UN biodiversity chief calls for international ban of ‘wet markets’
The United Nations’s acting head of biodiversity is calling for a global prohibition of so-called wet markets where live and dead wild animals are kept in cages and sold for human consumption.
Elizabeth Maruma Mrema, the acting executive secretary of the U.N. Convention on Biological Diversity, told The Guardian in an interview published Monday that “the message we are getting is if we don’t take care of nature, it will take care of us.”
The comments came as officials around the world ramp up their calls for countries such as China to crack down on wildlife markets that are believed to play a leading role in the spread of infectious diseases. Experts believe the novel coronavirus first appeared in a wet market in Wuhan, China, known for selling exotic game alongside more common animals.
COVID-19, the illness caused by the virus, has since spread to dozens of countries and infected more than 1 million people, including more than 320,000 individuals in the U.S., according to a Johns Hopkins University database.
Mrema cautioned that simply banning wet markets would not fully solve the problem, noting that many communities around the world are dependent on wild animals to sustain their livelihoods.
“It would be good to ban the live animal markets as China has done and some countries. But we should also remember you have communities, particularly from low-income rural areas, particularly in Africa, which are dependent on wild animals to sustain the livelihoods of millions of people,” she said.
Mrema added that a ban on these markets may help promote “illegal trade in wild animals” if no clear alternative is in place.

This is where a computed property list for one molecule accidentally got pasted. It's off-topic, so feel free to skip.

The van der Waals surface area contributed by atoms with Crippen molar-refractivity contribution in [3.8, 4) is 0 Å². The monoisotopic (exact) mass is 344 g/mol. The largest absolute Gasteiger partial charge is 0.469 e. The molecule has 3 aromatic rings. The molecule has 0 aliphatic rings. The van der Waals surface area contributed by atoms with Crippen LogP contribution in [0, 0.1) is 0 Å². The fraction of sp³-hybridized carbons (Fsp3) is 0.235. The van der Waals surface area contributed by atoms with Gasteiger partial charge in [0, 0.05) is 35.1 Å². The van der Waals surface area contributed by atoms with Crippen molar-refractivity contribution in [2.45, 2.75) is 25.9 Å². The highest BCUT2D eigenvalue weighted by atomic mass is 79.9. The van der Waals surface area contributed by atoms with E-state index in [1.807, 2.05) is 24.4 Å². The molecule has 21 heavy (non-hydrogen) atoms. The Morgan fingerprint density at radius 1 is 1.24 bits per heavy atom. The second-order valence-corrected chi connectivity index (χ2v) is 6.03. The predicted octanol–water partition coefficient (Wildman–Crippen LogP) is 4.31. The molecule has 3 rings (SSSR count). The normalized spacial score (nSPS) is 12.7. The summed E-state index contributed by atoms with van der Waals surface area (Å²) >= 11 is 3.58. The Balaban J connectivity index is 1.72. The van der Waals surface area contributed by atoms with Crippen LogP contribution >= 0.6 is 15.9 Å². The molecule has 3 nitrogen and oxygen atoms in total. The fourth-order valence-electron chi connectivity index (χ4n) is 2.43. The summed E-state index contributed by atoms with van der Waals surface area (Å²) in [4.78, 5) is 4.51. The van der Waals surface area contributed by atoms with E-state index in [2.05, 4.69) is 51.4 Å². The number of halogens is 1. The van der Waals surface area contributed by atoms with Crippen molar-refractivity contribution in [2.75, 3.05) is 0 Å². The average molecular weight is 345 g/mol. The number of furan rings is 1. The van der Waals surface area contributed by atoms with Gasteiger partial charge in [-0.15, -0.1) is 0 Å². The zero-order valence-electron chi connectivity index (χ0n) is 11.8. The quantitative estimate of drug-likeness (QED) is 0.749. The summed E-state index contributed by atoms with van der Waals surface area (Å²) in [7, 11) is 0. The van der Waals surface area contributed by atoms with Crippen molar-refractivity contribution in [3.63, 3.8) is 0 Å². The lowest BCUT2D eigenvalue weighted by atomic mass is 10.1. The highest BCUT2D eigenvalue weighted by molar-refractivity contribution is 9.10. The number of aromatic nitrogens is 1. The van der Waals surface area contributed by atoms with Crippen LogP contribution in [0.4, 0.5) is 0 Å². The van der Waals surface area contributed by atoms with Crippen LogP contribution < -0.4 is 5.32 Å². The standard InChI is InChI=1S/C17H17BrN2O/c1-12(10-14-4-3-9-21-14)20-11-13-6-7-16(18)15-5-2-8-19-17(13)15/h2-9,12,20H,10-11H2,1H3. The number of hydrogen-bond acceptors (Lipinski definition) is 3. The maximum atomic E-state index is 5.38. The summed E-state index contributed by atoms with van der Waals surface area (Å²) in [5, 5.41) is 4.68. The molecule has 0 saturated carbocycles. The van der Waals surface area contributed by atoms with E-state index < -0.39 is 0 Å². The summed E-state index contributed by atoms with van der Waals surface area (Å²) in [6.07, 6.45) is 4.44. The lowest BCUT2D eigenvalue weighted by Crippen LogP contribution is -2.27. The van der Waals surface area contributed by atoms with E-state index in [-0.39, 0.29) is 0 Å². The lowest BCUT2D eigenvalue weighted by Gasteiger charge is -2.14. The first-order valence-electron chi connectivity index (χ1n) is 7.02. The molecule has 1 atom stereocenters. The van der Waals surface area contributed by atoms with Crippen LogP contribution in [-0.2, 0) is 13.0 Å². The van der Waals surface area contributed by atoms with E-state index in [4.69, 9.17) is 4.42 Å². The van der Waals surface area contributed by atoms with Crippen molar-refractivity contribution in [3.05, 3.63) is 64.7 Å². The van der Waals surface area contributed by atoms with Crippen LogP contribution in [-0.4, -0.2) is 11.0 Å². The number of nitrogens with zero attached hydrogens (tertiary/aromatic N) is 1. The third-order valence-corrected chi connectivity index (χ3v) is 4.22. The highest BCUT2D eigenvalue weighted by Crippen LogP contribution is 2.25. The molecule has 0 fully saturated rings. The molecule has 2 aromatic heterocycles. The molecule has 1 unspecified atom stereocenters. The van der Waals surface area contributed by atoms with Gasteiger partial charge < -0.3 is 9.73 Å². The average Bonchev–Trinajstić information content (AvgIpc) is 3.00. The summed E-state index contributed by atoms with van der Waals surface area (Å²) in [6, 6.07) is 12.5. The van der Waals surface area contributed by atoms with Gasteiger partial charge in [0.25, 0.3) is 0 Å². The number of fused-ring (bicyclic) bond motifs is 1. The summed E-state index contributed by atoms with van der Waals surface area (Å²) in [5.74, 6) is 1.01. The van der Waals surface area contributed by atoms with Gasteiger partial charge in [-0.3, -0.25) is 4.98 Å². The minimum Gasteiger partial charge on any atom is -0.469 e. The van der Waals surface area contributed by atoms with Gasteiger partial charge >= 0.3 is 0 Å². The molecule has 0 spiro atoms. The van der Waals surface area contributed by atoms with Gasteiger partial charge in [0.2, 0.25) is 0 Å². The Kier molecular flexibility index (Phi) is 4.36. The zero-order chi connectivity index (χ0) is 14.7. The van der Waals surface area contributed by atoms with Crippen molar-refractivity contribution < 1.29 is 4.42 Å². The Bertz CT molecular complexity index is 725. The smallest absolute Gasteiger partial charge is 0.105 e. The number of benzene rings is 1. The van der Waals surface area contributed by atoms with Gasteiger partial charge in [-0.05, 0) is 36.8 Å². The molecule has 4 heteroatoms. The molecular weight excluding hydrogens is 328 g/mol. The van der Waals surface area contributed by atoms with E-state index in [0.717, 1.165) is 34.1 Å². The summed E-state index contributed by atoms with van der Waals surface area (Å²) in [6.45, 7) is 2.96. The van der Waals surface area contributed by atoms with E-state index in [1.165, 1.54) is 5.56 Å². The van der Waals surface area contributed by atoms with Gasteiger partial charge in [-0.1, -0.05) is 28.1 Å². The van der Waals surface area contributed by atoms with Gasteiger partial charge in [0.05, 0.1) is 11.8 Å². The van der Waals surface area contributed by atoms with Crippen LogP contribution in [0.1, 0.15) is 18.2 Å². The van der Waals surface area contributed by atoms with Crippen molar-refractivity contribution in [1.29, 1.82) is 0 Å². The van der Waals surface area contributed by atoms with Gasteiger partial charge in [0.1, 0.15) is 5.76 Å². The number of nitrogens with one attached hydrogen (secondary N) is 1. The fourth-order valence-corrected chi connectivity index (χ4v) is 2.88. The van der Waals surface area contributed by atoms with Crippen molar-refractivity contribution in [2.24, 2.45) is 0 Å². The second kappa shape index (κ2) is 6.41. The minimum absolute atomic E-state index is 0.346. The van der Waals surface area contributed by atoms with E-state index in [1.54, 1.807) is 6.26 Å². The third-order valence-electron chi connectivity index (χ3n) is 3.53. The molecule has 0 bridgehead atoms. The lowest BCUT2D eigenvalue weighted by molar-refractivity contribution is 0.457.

“We need to look at how we balance that and really close the hole of illegal trade in the future,” she said.
In the U.S., Sen. Lindsey Graham (R-S.C.) has led the calls for China to keep its wet markets closed. Earlier this month, he called on Senate lawmakers to sign on to a letter he sent to the Chinese ambassador to the U.S. “urging the immediate closure of these wet markets for the safety of the world at large.”
He argued in a series of tweets earlier this month that “bringing wild and exotic animals to open markets to interact with humans and other food supplies is both crazy and dangerous.”
Anthony Fauci, the U.S. government’s top infectious disease expert, echoed those comments, saying last week that the novel coronavirus was a “direct result” of unsanitary marketplaces.
“It boggles my mind how, when we have so many diseases that emanate out of that unusual human-animal interface, that we don’t just shut it down,” he said on “Fox & Friends.” “I don’t know what else has to happen to get us to appreciate that.”
Jinfeng Zhou, secretary general of the China Biodiversity Conservation and Green Development Foundation, has also said that an international ban on wet markets would “help a lot on wildlife conservation and protection of ourselves from improper contacts with wildlife.”